First and foremost, apologies for the late review on this one. Seemingly I was the last film critic on this side of the Atlantic to see this film. Having won top prizes across the major festival circuits this year, it was finally time to see if Debra Granik's latest film measured up to all the post Sundance hype.
Based on the novel of the same name, by Daniel Woodrell, Winter's Bone tells the tale of 17 year old Ree Dolly (Jennifer Lawrence), struggling in the back-end of Americana nothingness - enough to make even Cormac McCarthy weep in despair - to raise her little brother and sister while her own mother is grievously ill through a mixture of catatonic depression and severe drug addiction. The sting in this story begins as young Ree sets off by herself to find their estranged father, on the run from the police and has ultimately disturbed the family's more 'colourful' neighbours.
I'm always adamant that cinema is at it's best when the film strips down the superficial visuals to their primal core and simply tells an interesting and provocative story. We had this last year with Let The Right One In and The White Ribbon. The same certainly applies for Winter's Bone, as the audience endures Ree's futile and desperate journey through the dregs of her community, which is certainly not for the faint hearted.
The breakout performance of Jennifer Lawrence is the most phenomenal revelation of the whole feature. If she fails to land an Oscar nomination off the back of this courageous and heartfelt demonstration of maturity then it is the Academy's problem and certainly nothing to do with this brilliant portrayal.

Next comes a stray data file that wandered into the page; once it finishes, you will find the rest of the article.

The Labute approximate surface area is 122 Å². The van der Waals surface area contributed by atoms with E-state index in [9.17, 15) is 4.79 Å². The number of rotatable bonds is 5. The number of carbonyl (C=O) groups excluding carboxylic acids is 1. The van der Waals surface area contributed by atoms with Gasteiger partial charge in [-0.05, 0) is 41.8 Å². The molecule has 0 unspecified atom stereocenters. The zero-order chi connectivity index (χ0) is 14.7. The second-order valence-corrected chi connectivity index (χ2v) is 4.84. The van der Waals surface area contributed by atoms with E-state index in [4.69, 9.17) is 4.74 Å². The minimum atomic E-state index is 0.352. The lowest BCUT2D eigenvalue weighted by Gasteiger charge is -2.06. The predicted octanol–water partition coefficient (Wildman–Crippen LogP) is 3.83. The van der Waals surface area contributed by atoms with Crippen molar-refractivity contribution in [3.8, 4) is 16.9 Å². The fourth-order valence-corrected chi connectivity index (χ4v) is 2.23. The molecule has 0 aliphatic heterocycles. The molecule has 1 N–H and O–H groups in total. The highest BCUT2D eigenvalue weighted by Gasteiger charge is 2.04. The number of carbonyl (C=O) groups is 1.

Lawrence's Ree captivated me greatly. Not just because she showed the audience her unrivalled strength on screen countless times. It was in those brief moments where she reminds us of her actual age and the genuinely horrifying scenarios she puts herself through for clear absolution, into the mystery surrounding her father's disappearance, is where the good performance becomes a great performance.
Equally the supporting turn from the ever-changing John Hawkes was a particularly intriguing one. Portrayed as a thoughtless drug addicted lay-about, his journey towards some kind of bittersweet redemption is one of the more touching aspects in an otherwise bleak feature.
Really I could sit here and praise everyone involved in this film, as the utterly horrifying and distinctive performances,from the neighbours this family unfortunately has the pleasure of sharing a road with deserve just as much accolades as the leads.
The beautifully eerie score from Dickon Hinchliffe added a glorious atmosphere to the film, in similar ways to last year's grossly under-rated - and similarly situated - Frozen River. Where it came into it's own however was with the more chilling folk tunes played throughout the film, be it in a bar, or in a character's home, or the tune which plays softly over the film's opening scene.
From this film alone, one suspects the film world will be seeing more of Ms Lawrence in the years to come. Winter's Bone is a dark and chilling human tale not for the faint hearted, with a closing scene which is bound to resonate with its audience for a long time after. An emotionally numbing, yet complete essential piece of American film-making. Don't be surprised to find it on my top 10 of the year come December...
See This If You Liked...
The Road & Frozen River
Winter's Bone is in selected cinemas across the UK now.